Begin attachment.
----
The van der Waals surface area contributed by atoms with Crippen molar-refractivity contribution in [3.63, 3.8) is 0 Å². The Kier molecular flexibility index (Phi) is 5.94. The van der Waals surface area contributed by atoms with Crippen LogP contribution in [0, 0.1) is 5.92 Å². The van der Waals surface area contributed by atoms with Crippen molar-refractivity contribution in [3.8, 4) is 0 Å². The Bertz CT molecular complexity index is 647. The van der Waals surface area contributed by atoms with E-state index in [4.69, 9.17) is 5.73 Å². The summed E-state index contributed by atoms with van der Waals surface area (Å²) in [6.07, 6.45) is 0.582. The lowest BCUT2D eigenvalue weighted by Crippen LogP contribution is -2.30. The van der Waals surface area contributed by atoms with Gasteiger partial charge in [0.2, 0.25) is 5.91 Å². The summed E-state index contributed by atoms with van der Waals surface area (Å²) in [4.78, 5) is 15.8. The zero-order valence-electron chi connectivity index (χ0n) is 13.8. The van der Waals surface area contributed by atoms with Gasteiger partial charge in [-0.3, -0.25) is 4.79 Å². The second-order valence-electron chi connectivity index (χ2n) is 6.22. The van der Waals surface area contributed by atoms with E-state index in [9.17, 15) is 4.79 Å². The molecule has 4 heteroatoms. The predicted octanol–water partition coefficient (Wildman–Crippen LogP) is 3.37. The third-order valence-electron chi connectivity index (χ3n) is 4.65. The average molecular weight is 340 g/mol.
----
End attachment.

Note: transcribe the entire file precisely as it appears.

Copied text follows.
The van der Waals surface area contributed by atoms with Crippen molar-refractivity contribution in [3.63, 3.8) is 0 Å². The Kier molecular flexibility index (Phi) is 5.94. The van der Waals surface area contributed by atoms with Crippen LogP contribution in [0, 0.1) is 5.92 Å². The van der Waals surface area contributed by atoms with Crippen molar-refractivity contribution in [3.8, 4) is 0 Å². The Bertz CT molecular complexity index is 647. The van der Waals surface area contributed by atoms with E-state index in [4.69, 9.17) is 5.73 Å². The summed E-state index contributed by atoms with van der Waals surface area (Å²) in [6.07, 6.45) is 0.582. The lowest BCUT2D eigenvalue weighted by Crippen LogP contribution is -2.30. The van der Waals surface area contributed by atoms with Gasteiger partial charge in [0.2, 0.25) is 5.91 Å². The summed E-state index contributed by atoms with van der Waals surface area (Å²) in [4.78, 5) is 15.8. The zero-order valence-electron chi connectivity index (χ0n) is 13.8. The van der Waals surface area contributed by atoms with Gasteiger partial charge in [-0.3, -0.25) is 4.79 Å². The second-order valence-electron chi connectivity index (χ2n) is 6.22. The van der Waals surface area contributed by atoms with E-state index in [9.17, 15) is 4.79 Å². The molecule has 4 heteroatoms. The predicted octanol–water partition coefficient (Wildman–Crippen LogP) is 3.37. The third-order valence-electron chi connectivity index (χ3n) is 4.65. The average molecular weight is 340 g/mol.